Currently viewing the category: "Neuropterans: Lacewings, Antlions, and Owlflies"

Subject:  Flying insect identification.
Geographic location of the bug:  Patagonia Az
Date: 09/07/2021
Time: 03:08 PM EDT
Your letter to the bugman:  We saw this creature clinging to the wall of a public restroom. It is about 2.5 inches long
How you want your letter signed:  Tommy and Julia

Antlion

Dear Tommy and Julia,
This is an adult Antlion.  The larvae known as Doodlebugs bury themselves in the sand at the bottom of a pit waiting for ants and other hapless insects to tumble into waiting jaws.

Subject:  Bug ID
Geographic location of the bug:  Puerto Rico, Caribbean
Date: 08/16/2021
Time: 12:11 PM EDT
Your letter to the bugman:  Thank you!
How you want your letter signed:  Vivian

Lacewing

Dear Vivian,
This is a Lacewing, a beneficial predator that eats Aphids and other small insects that plague gardeners.  You can find Lacewings pictured on Alfredo Colon’s Puerto Rico Wildlife.

Subject:  Strange bug
Geographic location of the bug:  North Central Mississippi
Date: 07/25/2021
Time: 05:47 PM EDT
Your letter to the bugman:  Thank you for ID from your website
How you want your letter signed :  D Castle

Debris Carrying Lacewing Larva

Dear D Castle,
This is a beneficial, predatory Lacewing Larva.  The Debris Carrying Lacewing larvae of some species cover themselves with debris for both camouflage and protection.

Subject:  Weird bug
Geographic location of the bug:  Virginia
Date: 11/05/2019
Time: 03:51 PM EDT
Your letter to the bugman:  Found this tiny bug outside while rooting through my garage, never seen it before and curious as to what it is. In the picture is the bug with a small paperclip to show size. The season is autumn, early November.
How you want your letter signed:  Curiosity

Lacewing Larva

Dear Curiosity,
This is a Lacewing larva, sometimes called an Aphid Wolf.  Lacewings are one of the most agriculturally important predators because of the large numbers of Aphids and other plant pests that an individual will consume over its lifetime.

Subject:  What in the world?
Geographic location of the bug:  TN
Date: 08/24/2019
Time: 02:07 PM EDT
Your letter to the bugman:  Hi! Just sitting around with my daughter looking out the window and saw this thing crawling outside. I googled 4 ways to upload the picture to identify it I don’t do it often just curious as to what this is. Thank you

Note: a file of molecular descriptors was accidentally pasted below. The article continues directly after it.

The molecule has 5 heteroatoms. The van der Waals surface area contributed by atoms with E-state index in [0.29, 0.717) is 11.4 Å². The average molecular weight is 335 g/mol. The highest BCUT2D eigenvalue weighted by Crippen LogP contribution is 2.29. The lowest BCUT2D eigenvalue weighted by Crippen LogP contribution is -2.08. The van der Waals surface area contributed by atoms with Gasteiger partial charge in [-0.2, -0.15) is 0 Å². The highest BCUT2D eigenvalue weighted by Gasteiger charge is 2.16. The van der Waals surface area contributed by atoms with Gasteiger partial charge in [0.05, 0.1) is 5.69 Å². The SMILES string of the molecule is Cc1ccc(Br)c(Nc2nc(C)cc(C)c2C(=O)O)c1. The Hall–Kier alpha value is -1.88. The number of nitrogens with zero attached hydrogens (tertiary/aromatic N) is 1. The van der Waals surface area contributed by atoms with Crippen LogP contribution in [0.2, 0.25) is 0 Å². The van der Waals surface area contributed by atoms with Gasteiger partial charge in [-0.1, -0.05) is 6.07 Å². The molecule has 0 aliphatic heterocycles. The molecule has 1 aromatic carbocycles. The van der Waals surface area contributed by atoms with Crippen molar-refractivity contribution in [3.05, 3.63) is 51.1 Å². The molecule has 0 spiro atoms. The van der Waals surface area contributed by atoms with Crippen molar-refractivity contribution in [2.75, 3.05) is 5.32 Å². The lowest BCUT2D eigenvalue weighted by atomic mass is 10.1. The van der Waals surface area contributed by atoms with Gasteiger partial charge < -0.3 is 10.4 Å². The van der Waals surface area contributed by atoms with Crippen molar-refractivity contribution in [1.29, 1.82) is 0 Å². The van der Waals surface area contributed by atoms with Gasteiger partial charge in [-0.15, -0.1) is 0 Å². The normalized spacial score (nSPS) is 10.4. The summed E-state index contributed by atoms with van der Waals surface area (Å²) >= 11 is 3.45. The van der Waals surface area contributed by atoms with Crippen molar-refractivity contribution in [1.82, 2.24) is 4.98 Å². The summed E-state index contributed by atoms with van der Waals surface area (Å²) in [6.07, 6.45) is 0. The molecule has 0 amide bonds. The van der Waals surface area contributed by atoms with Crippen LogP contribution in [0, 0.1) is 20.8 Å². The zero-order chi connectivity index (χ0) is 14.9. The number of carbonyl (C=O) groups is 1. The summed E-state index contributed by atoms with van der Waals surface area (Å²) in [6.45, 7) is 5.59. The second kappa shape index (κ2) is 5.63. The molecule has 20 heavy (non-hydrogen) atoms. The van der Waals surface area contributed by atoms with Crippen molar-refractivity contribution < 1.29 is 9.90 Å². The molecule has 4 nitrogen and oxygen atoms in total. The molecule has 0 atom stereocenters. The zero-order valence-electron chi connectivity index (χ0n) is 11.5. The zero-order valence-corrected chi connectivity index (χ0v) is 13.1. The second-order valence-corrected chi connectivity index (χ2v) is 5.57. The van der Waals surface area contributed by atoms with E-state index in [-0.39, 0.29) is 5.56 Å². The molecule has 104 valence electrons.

How you want your letter signed:  S.

Debris Carrying Lacewing Larva

Dear S.,
This is a Debris Carrying Lacewing larva.  Some Lacewing larva construct shelters constructed of plant refuse, the carcasses of prey and other debris that helps to protect the larva.

Oh my gosh! You are amazing

Subject:  Metallica meets dragonfly or damselfly?
Geographic location of the bug:  Shenandoah Valley VA
Date: 08/09/2019
Time: 10:01 PM EDT
Your letter to the bugman:  Hello. I cannot Google up other photos to help me identify this insect with the body of a dragonfly but wings that fold back. The wings start clear but then end with a bold black and white pattern.
How you want your letter signed:  C in VA

Antlion: Glenurus gratus

Dear C in VA,
Your subject line really caught our attention.  This gorgeous Antlion is
Glenurus gratus, which you can verify on BugGuide.

It’s an ant lion really?! I guess I shouldn’t be surprised given how many “doodlebug” pits there are in the dirt floor of the shed and barn at this property we visited. I’ve just never had the fortune to see an adult. How lucky I am to have had this brief encounter. He? She? is an elegantly gorgeous insect. Thanks for lending me your expertise.

Hi again C in VA,
While you are correct that the larvae of Antlions are commonly called Doodlebugs, and that many Doodlebugs lie in the bottom of sandy pits with only their mandibles exposed waiting for luckless insects to fall in, of
Glenurus gratus according to BugGuide:  “Larvae found in tree holes among sawdust and in burrows of Gopher Tortoise, Gopherus polyphemus.